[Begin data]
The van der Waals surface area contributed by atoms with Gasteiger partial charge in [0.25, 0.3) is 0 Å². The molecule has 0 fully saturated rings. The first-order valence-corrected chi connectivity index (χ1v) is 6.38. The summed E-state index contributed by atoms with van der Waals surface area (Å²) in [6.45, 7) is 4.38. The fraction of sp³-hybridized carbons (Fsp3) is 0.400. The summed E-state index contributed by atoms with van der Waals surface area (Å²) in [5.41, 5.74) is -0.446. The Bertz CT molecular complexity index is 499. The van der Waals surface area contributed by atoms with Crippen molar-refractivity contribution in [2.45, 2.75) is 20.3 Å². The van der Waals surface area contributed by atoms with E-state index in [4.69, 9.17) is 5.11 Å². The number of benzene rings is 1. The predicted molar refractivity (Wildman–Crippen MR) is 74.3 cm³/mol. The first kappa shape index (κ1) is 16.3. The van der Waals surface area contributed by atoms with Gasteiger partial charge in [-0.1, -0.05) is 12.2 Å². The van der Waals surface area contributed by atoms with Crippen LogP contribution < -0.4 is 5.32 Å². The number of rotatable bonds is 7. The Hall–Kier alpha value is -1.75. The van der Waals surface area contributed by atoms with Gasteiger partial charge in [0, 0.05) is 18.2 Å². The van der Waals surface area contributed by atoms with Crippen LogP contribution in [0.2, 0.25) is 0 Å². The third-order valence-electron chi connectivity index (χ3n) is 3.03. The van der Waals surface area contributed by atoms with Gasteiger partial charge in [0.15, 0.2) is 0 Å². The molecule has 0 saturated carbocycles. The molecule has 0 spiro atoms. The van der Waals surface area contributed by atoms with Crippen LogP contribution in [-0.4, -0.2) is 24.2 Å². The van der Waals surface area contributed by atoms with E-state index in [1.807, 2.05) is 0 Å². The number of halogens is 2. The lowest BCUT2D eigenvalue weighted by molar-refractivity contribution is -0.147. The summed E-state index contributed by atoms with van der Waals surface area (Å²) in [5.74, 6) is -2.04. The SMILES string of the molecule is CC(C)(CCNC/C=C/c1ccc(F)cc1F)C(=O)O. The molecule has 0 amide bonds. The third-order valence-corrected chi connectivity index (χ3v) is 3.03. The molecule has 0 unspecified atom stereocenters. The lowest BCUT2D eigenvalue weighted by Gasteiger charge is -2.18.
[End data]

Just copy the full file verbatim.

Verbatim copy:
The van der Waals surface area contributed by atoms with Gasteiger partial charge in [0.25, 0.3) is 0 Å². The molecule has 0 fully saturated rings. The first-order valence-corrected chi connectivity index (χ1v) is 6.38. The summed E-state index contributed by atoms with van der Waals surface area (Å²) in [6.45, 7) is 4.38. The fraction of sp³-hybridized carbons (Fsp3) is 0.400. The summed E-state index contributed by atoms with van der Waals surface area (Å²) in [5.41, 5.74) is -0.446. The Bertz CT molecular complexity index is 499. The van der Waals surface area contributed by atoms with Crippen molar-refractivity contribution in [2.45, 2.75) is 20.3 Å². The van der Waals surface area contributed by atoms with E-state index in [4.69, 9.17) is 5.11 Å². The number of benzene rings is 1. The predicted molar refractivity (Wildman–Crippen MR) is 74.3 cm³/mol. The first kappa shape index (κ1) is 16.3. The van der Waals surface area contributed by atoms with Gasteiger partial charge in [-0.1, -0.05) is 12.2 Å². The van der Waals surface area contributed by atoms with Crippen LogP contribution < -0.4 is 5.32 Å². The number of rotatable bonds is 7. The Hall–Kier alpha value is -1.75. The van der Waals surface area contributed by atoms with Gasteiger partial charge in [0, 0.05) is 18.2 Å². The van der Waals surface area contributed by atoms with Crippen LogP contribution in [0.2, 0.25) is 0 Å². The third-order valence-electron chi connectivity index (χ3n) is 3.03. The van der Waals surface area contributed by atoms with Gasteiger partial charge in [0.15, 0.2) is 0 Å². The molecule has 0 saturated carbocycles. The molecule has 0 spiro atoms. The van der Waals surface area contributed by atoms with Crippen LogP contribution in [-0.4, -0.2) is 24.2 Å². The van der Waals surface area contributed by atoms with E-state index in [1.807, 2.05) is 0 Å². The number of halogens is 2. The lowest BCUT2D eigenvalue weighted by molar-refractivity contribution is -0.147. The summed E-state index contributed by atoms with van der Waals surface area (Å²) in [5.74, 6) is -2.04. The SMILES string of the molecule is CC(C)(CCNC/C=C/c1ccc(F)cc1F)C(=O)O. The molecule has 0 amide bonds. The third-order valence-corrected chi connectivity index (χ3v) is 3.03. The molecule has 0 unspecified atom stereocenters. The lowest BCUT2D eigenvalue weighted by Gasteiger charge is -2.18.